Border Modified Saloons can trace its roots back to East London’s earliest involvement in motorsport, when in the early 1930s International races were first staged on the Prince George Circuit.
Local competitors were quick to jump on the band wagon with numerous home grown “specials,” cobbled together in local workshops, making their way onto the grid. Names such as Buller Meyer ( think Meyers Motors) were instrumental in inspiring other enthusiasts to enter the world of local motorsport.
During the war years racing faded away, but in the 1950s it was revived. Many saloons raced on the old Esplanade Circuit which ran along the beachfront and turned in front of the Red Windmill, forming a circuit back to near the old Queens Hotel. Due to the dangers involved in this street circuit a brand new track was built on the West Bank in 1959.
Known as the East London GP Circuit, a name which has stuck to this day, many famous names competed here over the years. Apart from forming part of the Formula One World Championship until the mid 1960s, the circuit hosted National, Regional and Club races for Modified Saloon Cars.
Local hero’s like Roy Luck, Kenny Bezuidenhout, Ivor Raasch and Des Ally, took the fight to National hero’s like Koos Swanepoel and Basil van Rooyen, who ran a pair of Lotus Cortinas in the era when Bobby Olthoff ran a fire breathing 7 litre Ford Galaxy. East London, and indeed the Border area, had no shortage of enthusiasts.
The 1980s saw an explosion of growth in the popularity of Modified saloons, with the class being divided into two, namely Clubmans, and Modifieds. Each class was able to put together a field of at least 20 cars, which was an awesome sight when run together.
Local competitors fettled their Ford Escorts, Anglias, Datsuns, Rovers, Mazdas, Alfas and Golfs. Competition was fierce and racing was hard but fair.
Twenty years later the popular weapon of choice was a Citi Golf or Polo Classic, which was easily modified and converted to be a good track car.Today BMW has proven to be an excellent choice, requiring minimum modifications to render it a competent contender to take on the might of Turbo Charged Polos and Golfs.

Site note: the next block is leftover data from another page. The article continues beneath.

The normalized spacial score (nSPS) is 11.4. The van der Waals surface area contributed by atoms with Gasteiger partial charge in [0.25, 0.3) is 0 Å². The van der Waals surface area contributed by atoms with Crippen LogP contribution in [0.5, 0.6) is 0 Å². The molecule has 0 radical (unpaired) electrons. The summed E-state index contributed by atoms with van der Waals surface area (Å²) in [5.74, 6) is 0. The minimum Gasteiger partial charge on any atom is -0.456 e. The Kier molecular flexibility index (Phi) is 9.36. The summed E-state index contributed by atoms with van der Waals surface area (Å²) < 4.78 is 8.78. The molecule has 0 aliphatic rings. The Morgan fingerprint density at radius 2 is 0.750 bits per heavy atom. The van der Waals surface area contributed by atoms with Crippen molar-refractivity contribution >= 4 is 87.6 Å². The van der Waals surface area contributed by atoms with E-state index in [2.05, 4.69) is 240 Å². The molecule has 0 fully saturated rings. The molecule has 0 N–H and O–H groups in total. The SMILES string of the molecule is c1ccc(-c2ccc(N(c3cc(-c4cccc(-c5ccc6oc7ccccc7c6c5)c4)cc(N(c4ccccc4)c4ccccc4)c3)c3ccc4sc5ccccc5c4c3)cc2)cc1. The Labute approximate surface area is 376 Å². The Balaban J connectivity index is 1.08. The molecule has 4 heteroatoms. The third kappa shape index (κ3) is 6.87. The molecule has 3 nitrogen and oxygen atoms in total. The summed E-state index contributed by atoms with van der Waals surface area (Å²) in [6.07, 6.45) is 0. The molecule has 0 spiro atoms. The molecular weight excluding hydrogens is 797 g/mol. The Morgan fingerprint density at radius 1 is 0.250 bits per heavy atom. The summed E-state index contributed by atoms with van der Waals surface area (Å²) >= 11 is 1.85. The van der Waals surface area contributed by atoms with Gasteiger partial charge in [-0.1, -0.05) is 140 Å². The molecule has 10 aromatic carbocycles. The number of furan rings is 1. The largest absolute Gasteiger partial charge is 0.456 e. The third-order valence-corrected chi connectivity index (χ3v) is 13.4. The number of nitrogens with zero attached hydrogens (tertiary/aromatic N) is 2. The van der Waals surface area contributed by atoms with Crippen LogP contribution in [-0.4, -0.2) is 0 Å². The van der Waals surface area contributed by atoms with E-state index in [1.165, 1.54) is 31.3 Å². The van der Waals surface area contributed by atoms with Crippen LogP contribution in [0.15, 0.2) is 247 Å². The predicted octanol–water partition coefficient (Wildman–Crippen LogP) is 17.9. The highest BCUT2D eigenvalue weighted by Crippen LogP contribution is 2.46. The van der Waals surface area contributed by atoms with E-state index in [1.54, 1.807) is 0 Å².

The current day Modified Saloon category lives on, although fields are somewhat thinner, there is still a wealth of driving and engineering talent. Due to ever advancing technology, todays’ cars are classed according to their lap times, rather than according to engine size as was the case in earlier times, as turbo chargers and sophisticated engine management systems can see smaller engines being able to punch way above their weight in the performance stakes.
Strides made in suspension, brakes and tyre development over the years can transform a relatively mundane family car into a fearsome weapon on track. The quicker saloon cars are now capable of lap times comparable to some of the old Formula one cars that raced here in the early 60s.
Todays Modified saloons are a far cry from those of yesteryear, and the level of professionalism and safety in car preparation and presentation has moved to a new level, but racing is still fierce and of a very high standard. Its also great to see the age old camaraderie amongst competitors, and the Border area is fairly unique in that one can often see fellow competitor pitching in to help each other effect repairs to their cars, only to fight tooth and nail over the same space of tarmac out on track.